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Q: If I choose to never accept cash, are there any changes to my record keeping or reporting requirements?

A: Yes. The books of original entry for trust receipts and general receipts must include a notation as to the method by which money has been received [By-Law 9, s. 18(1) and 18 (5)]. The books of original entry for trust disbursements and general disbursements always contained a requirement to show the method by which money is disbursed [By-Law 9, s. 18(2) and 18(6)].

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 Q: The original payment I received was in cash and now a refund is required. How do I refund money in cash?

A: Per s. 6(e) of By-Law 9, lawyers and paralegals are permitted to accept cash for payment of fees, disbursements, expenses or bail provided that any refund out of these receipts is made in cash. Though the By-Law does not include a prescribed method to withdraw cash from either the trust or general account, the simplest method for a lawyer or paralegal to do so is by way of withdrawal slip completed in person at his or her financial institution. The lawyer or paralegal should obtain a duplicate withdrawal slip on which the client file number and the purpose of the withdrawal should be noted for his or her financial records. This method provides the best audit trail.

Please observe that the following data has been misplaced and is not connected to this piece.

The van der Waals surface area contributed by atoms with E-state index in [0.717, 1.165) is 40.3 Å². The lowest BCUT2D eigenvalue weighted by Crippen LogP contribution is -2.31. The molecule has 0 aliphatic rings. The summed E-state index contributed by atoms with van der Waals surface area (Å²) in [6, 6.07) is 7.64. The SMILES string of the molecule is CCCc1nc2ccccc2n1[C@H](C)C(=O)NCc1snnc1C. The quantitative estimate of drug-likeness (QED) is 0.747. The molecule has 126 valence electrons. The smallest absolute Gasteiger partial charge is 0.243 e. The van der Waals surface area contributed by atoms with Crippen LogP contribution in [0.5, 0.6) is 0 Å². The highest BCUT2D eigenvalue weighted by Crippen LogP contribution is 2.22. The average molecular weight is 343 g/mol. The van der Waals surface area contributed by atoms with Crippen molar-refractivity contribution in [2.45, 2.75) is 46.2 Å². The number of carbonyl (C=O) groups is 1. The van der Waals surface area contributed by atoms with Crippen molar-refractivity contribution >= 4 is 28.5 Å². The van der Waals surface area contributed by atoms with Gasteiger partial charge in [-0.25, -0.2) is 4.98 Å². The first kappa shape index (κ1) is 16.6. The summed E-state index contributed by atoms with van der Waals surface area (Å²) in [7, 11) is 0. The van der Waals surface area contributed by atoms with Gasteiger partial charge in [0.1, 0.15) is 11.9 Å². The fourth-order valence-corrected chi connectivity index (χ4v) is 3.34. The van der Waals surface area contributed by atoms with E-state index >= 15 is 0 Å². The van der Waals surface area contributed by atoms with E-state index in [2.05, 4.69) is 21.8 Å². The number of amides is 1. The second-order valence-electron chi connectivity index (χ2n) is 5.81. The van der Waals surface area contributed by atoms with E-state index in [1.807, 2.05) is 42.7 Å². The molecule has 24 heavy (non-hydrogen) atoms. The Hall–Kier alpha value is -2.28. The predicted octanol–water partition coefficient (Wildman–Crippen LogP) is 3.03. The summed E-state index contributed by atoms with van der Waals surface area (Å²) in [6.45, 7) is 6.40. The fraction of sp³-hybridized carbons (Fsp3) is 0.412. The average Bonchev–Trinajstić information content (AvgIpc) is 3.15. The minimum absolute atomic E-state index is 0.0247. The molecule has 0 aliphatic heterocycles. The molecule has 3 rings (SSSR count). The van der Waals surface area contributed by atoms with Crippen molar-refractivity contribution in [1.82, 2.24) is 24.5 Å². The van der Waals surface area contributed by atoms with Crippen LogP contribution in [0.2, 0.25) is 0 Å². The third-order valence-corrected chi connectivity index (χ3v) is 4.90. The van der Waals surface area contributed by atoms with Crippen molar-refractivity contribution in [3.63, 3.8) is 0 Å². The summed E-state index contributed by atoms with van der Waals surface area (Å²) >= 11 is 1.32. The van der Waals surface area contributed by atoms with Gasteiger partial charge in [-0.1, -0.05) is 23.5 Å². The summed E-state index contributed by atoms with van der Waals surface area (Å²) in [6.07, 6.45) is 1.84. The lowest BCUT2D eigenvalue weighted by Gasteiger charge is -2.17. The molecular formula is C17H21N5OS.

Lawyers and paralegals are prohibited from writing a trust cheque payable to "cash" [By-Law 9, s. 11] and, if a lawyer or paralegal has properly coded his or her bank card for deposits only, he or she should not be able to withdraw funds from trust using an ABM. Though there is no prohibition against withdrawing cash from the general account using these methods, the use of a withdrawal slip at the financial institution remains the best method available.
If a lawyer or paralegal is uncomfortable with withdrawing cash directly from the trust account, he or she may withdraw cash from his or her general account and may then reimburse himself or herself from trust as permitted by By-Law 9. Regardless of whether the funds for the cash refund came from the trust or general account, the lawyer or paralegal should have the person receiving the cash sign a receipt. If the recipient of the cash refuses to sign a receipt, the lawyer or paralegal should have a witnesses present to document that the cash was provided to the individual.